Your student should have a short list of top picks, plus at least one backup option just in case. While there is no magic number of schools to apply to, between three and seven tends to be a comfortable selection. If she wonders why she can't apply to all, say, two dozen schools she is interested in, remind her of the application fees and required time. Does she really want to send subpar essays to schools she may be interested in because she was too rushed to edit? Applying takes time and often money, so keeping the list within reason is vital.
Have her aim for variety. A quick online search of the schools she is interested in may show you that all of them are incredibly selective, or perhaps the opposite, and none of the schools she shows interest in will be challenging to get into. Look for a balance between the levels of exclusivity, with schools she could most likely be accepted to taking up the largest percentage, followed by some highly-selective and highly-open options. A combination of practical schools, reach schools and safety schools can be very beneficial.
Her short list of schools should have a proper balance of institutions that offer her desired major, as well as any athletics or extracurriculars she knows she would be interested in. If she is an avid golfer, it is better to know now if the college has a team. For incredibly long lists of potential college choices, try using a short list of must-haves as a deciding factor. For example, perhaps her must-haves are an Elementary Education program, a student newspaper and an option to study abroad. If you really need to make cuts on the list, remove any that don't fit all requirements and see what is left. Why apply to nine schools if only five can offer everything she wants?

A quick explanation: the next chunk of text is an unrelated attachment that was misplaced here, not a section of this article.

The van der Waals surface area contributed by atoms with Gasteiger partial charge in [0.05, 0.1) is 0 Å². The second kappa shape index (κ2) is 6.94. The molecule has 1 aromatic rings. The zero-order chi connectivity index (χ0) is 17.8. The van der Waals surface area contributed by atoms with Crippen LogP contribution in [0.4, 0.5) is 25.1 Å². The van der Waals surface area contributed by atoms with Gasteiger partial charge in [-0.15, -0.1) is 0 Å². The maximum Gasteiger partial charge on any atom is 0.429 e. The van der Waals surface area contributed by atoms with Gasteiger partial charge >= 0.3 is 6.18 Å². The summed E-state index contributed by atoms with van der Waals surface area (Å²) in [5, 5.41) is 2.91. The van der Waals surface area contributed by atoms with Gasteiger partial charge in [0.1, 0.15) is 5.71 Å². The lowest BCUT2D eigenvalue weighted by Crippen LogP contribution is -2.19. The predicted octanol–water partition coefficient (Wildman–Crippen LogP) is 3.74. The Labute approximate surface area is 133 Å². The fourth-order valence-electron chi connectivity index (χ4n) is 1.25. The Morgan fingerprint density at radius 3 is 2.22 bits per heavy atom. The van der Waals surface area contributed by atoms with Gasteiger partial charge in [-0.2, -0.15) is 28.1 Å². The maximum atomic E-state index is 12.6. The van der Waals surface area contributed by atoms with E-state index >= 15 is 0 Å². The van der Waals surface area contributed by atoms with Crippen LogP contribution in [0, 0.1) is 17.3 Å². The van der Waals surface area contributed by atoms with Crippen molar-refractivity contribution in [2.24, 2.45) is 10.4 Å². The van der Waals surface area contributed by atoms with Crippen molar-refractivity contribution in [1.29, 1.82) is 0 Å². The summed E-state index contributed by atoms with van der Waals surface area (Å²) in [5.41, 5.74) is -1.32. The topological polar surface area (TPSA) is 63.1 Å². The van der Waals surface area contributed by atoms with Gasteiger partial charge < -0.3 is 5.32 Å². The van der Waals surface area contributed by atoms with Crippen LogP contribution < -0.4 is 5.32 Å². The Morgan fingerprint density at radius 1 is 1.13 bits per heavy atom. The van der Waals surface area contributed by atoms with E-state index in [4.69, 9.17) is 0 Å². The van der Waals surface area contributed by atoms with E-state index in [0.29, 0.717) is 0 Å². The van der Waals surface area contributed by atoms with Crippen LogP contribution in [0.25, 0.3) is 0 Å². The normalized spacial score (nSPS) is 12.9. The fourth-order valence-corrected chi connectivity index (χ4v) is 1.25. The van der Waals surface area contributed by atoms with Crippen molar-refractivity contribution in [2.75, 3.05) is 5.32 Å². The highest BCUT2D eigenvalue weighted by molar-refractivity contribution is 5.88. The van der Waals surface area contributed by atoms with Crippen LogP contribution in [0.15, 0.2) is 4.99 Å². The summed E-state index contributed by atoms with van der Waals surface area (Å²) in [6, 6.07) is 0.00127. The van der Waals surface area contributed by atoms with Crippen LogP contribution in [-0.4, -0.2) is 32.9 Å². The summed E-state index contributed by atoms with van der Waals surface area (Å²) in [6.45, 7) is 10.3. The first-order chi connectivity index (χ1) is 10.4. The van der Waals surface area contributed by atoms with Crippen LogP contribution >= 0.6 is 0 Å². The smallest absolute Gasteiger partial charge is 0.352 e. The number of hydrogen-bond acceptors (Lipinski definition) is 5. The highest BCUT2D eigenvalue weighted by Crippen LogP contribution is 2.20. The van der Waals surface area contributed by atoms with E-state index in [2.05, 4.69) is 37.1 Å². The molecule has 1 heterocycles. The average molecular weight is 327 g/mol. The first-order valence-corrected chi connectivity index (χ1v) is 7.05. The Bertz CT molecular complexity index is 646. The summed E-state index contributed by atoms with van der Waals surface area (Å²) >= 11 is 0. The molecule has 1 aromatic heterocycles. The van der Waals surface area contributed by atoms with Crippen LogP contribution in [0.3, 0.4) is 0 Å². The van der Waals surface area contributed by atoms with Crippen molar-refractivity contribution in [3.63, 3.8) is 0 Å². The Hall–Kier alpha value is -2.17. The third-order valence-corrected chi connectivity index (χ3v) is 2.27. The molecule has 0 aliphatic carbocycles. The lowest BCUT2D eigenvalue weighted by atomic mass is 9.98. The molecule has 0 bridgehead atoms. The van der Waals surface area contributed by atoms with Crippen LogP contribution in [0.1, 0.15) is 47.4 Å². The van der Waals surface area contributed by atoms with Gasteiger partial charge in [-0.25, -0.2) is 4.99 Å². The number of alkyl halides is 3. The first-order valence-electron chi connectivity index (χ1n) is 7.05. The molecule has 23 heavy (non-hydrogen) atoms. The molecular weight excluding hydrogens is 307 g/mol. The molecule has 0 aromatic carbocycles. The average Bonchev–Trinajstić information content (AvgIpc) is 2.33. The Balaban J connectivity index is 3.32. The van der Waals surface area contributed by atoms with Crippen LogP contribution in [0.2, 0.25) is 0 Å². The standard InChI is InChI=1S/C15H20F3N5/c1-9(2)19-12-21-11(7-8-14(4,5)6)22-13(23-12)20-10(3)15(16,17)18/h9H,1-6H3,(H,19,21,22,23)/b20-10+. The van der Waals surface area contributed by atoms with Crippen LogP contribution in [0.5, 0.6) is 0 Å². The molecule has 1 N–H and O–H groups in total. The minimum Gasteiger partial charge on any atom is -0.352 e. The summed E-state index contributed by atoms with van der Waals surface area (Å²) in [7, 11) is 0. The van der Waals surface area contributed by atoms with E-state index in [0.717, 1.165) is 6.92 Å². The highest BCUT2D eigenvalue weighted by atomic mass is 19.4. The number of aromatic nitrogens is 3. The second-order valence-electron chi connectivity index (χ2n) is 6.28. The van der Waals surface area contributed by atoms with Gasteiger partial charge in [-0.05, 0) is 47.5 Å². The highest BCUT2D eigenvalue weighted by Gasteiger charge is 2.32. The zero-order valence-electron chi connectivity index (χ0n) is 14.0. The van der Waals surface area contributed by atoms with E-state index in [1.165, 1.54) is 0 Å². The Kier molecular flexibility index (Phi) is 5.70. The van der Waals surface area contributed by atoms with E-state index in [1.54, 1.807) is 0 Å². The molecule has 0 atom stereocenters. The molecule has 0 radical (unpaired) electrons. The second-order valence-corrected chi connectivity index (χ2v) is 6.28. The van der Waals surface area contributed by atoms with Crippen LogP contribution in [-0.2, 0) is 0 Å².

Help her think past the education by asking about other factors, such as the location, campus culture and cost. Will she know anyone on the campus? What about in the city or state? How much is tuition, in case she does not receive financial aid? Is dorming available to all students? These questions can shine light on possible trouble areas.
Also, discuss her would-be day-to-day life to spot any bad matches. For example, if she won't have a car, a school in a city without reliable public transit may not be a good fit. Likewise, if she is worried she'll get homesick, attending a school in a state where she knows no one may not make sense.
By narrowing down the list to a curated handful of colleges, your student can start the application process focused on the schools that would work best for her.
For more tips and strategies to help your student succeed in school, visit varsitytutors.com.
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